The European Union can increase the share renewables in its energy mix to 34 per cent by 2030 – double the levels of 2016 – with a net positive economic impact.

That’s the conclusion of a new a report by the International Renewable Energy Agency (IRENA), which was launched this week in Brussels.

Presenting the findings, IRENA’s director-general Adnan Z. Amin said that achieving higher shares of renewable energy is possible with today’s technology and would trigger additional investments of around €368bn ($452bn) until 2030 – equal to an average annual contribution of 0.3 per cent of the GDP of the EU.

The number of people employed in the renewables sector across the EU – which is currently 1.2 million – would grow significantly under a revised strategy, he added.

Raising the share of renewable energy would help reduce emissions by a further 15 per cent by 2030 – an amount equivalent to Italy’s total emissions, said Amin.

“For decades now, through ambitious long-term targets and strong policy measures, Europe has been at the forefront of global renewable energy deployment,” he said.

“With an ambitious and achievable new renewable energy strategy, the EU can deliver market certainty to investors and developers, strengthen economic activity, grow jobs, improve health and put the EU on a stronger decarbonisation pathway in line with its climate objectives.”IRENA report analyses EU renewables potential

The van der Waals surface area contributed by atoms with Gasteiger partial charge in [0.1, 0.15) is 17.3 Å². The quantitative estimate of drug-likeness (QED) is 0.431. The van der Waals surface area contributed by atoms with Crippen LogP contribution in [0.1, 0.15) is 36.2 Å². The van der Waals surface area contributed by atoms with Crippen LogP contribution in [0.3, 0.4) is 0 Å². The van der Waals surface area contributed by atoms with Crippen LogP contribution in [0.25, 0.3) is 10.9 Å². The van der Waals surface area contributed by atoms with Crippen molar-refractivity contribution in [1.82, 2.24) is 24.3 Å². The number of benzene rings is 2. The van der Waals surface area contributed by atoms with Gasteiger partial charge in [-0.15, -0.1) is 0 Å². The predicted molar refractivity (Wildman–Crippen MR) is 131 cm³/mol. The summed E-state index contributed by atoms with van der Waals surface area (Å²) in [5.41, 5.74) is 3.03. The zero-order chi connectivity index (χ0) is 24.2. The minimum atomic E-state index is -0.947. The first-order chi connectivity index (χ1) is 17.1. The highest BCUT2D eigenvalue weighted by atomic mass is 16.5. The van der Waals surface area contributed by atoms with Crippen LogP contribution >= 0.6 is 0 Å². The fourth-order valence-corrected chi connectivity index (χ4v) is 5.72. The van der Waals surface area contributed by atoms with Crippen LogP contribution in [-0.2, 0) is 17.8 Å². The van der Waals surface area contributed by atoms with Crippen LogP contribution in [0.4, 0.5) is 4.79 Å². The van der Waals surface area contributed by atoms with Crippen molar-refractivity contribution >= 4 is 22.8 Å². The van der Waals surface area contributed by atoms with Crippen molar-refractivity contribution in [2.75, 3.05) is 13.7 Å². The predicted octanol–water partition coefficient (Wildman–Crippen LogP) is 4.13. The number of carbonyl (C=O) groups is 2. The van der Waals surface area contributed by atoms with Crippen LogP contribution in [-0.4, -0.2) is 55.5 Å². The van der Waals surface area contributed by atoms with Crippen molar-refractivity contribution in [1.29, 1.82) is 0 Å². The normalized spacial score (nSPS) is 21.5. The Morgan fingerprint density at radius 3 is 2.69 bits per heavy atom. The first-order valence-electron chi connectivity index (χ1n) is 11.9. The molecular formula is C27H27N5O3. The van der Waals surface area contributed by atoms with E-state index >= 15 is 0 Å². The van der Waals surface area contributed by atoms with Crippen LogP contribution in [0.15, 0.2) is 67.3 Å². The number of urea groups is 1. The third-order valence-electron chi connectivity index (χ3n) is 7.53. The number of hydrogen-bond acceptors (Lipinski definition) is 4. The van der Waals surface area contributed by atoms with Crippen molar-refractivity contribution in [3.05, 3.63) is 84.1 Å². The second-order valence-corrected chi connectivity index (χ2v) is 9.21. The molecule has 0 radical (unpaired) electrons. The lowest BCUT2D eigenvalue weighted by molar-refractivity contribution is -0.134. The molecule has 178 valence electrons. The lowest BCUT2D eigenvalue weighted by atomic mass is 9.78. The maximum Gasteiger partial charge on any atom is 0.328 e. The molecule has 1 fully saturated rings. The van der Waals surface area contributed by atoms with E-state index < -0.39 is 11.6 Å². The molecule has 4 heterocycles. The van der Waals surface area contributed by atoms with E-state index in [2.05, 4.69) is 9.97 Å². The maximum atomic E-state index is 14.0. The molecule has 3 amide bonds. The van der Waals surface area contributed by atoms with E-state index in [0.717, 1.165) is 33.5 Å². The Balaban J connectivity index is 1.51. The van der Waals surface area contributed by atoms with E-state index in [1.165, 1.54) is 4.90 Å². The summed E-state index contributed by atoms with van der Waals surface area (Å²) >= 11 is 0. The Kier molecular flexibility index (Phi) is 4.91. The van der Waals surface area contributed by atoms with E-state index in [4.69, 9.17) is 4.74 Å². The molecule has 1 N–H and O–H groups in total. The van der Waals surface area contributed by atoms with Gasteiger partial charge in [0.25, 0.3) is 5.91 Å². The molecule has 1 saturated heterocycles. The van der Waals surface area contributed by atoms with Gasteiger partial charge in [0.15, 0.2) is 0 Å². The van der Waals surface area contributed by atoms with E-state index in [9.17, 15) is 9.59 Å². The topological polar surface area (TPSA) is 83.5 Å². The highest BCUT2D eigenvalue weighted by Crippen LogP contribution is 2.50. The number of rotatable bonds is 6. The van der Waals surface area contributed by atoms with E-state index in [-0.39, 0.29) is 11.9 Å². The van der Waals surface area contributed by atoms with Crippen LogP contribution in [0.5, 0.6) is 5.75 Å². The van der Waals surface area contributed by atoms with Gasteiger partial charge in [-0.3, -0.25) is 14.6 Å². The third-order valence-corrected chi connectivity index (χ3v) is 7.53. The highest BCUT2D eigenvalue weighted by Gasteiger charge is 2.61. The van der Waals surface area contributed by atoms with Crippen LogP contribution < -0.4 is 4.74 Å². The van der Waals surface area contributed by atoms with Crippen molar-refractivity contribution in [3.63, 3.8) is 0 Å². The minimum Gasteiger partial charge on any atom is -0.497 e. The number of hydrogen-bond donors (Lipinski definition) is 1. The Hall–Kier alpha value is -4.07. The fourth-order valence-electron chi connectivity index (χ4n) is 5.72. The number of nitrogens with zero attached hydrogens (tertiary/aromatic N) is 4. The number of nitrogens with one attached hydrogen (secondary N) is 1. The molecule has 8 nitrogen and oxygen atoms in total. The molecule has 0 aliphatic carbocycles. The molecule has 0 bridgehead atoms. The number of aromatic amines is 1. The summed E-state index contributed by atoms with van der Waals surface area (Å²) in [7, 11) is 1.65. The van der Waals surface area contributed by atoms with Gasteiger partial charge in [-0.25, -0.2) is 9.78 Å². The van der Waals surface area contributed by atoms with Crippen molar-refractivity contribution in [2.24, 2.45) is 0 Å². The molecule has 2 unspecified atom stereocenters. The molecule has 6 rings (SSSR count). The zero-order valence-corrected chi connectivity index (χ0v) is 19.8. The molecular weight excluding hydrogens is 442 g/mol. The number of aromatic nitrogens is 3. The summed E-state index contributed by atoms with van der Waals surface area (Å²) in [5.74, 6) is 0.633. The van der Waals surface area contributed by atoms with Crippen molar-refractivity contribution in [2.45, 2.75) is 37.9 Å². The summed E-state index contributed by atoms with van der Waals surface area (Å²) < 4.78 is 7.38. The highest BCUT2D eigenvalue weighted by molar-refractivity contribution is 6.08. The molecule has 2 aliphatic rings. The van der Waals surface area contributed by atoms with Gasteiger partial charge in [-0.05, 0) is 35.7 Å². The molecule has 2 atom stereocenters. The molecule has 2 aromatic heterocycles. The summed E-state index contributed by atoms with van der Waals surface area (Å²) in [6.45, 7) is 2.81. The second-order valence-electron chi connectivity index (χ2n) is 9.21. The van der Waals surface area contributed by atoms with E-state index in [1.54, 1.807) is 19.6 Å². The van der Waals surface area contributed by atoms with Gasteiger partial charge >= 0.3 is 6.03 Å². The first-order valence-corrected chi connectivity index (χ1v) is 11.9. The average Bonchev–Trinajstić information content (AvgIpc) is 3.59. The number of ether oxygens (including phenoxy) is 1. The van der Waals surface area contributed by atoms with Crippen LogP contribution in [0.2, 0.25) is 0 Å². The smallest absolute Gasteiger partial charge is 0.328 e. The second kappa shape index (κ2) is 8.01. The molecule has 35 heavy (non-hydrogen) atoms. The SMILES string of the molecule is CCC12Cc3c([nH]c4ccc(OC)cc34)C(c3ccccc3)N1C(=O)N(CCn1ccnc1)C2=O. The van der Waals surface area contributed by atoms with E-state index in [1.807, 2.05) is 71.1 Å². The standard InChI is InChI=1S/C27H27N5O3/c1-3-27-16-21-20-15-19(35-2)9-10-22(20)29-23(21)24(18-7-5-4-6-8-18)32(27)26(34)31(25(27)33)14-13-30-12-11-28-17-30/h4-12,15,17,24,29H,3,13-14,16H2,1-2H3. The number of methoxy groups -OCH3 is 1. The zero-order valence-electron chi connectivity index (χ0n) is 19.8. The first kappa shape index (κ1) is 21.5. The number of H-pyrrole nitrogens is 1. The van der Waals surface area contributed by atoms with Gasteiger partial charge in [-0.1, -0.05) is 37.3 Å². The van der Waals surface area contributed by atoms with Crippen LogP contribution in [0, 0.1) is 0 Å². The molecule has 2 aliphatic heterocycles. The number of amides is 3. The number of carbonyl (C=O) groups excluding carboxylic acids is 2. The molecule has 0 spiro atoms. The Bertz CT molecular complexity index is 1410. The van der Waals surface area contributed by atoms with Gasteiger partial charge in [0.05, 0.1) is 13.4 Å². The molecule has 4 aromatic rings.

Miguel Arias Cañete, European Commissioner for Energy and Climate Action, said the report “confirms our own assessments that the costs of renewables have come down significantly in the last couple of years, and that we need to consider these new realities in our ambition levels for the upcoming negotiations to finalise Europe’s renewable energy policies”.

The report highlights that all EU Member States have additional cost-effective renewable energy potential, noting that renewable heating and cooling options account for more than one-third of the EU’s additional renewables potential. Furthermore, all renewable transport options will be needed to realise EU’s long-term decarbonisation objectives.

To download the full report click here